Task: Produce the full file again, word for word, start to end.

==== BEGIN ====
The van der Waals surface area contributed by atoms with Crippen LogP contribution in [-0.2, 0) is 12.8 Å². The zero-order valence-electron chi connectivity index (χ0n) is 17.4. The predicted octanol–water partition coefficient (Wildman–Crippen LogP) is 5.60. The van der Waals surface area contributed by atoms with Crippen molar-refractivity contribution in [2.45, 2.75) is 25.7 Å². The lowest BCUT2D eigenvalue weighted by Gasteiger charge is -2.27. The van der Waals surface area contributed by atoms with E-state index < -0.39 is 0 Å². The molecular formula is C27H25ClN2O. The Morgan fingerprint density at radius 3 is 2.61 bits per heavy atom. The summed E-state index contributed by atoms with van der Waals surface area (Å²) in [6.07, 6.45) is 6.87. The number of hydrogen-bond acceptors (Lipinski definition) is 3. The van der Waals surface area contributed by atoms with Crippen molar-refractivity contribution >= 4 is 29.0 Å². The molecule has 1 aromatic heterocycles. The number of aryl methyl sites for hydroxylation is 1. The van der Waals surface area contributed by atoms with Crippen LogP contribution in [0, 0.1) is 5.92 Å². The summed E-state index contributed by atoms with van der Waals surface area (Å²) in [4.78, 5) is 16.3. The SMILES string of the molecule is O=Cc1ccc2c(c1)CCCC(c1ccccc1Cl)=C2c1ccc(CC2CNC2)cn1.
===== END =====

The van der Waals surface area contributed by atoms with Crippen LogP contribution in [-0.2, 0) is 12.8 Å². The zero-order valence-electron chi connectivity index (χ0n) is 17.4. The predicted octanol–water partition coefficient (Wildman–Crippen LogP) is 5.60. The van der Waals surface area contributed by atoms with Crippen molar-refractivity contribution in [2.45, 2.75) is 25.7 Å². The lowest BCUT2D eigenvalue weighted by Gasteiger charge is -2.27. The van der Waals surface area contributed by atoms with E-state index < -0.39 is 0 Å². The molecular formula is C27H25ClN2O. The Morgan fingerprint density at radius 3 is 2.61 bits per heavy atom. The summed E-state index contributed by atoms with van der Waals surface area (Å²) in [6.07, 6.45) is 6.87. The number of hydrogen-bond acceptors (Lipinski definition) is 3. The van der Waals surface area contributed by atoms with Crippen molar-refractivity contribution >= 4 is 29.0 Å². The molecule has 1 aromatic heterocycles. The number of aryl methyl sites for hydroxylation is 1. The van der Waals surface area contributed by atoms with Crippen LogP contribution in [0, 0.1) is 5.92 Å². The summed E-state index contributed by atoms with van der Waals surface area (Å²) in [4.78, 5) is 16.3. The SMILES string of the molecule is O=Cc1ccc2c(c1)CCCC(c1ccccc1Cl)=C2c1ccc(CC2CNC2)cn1.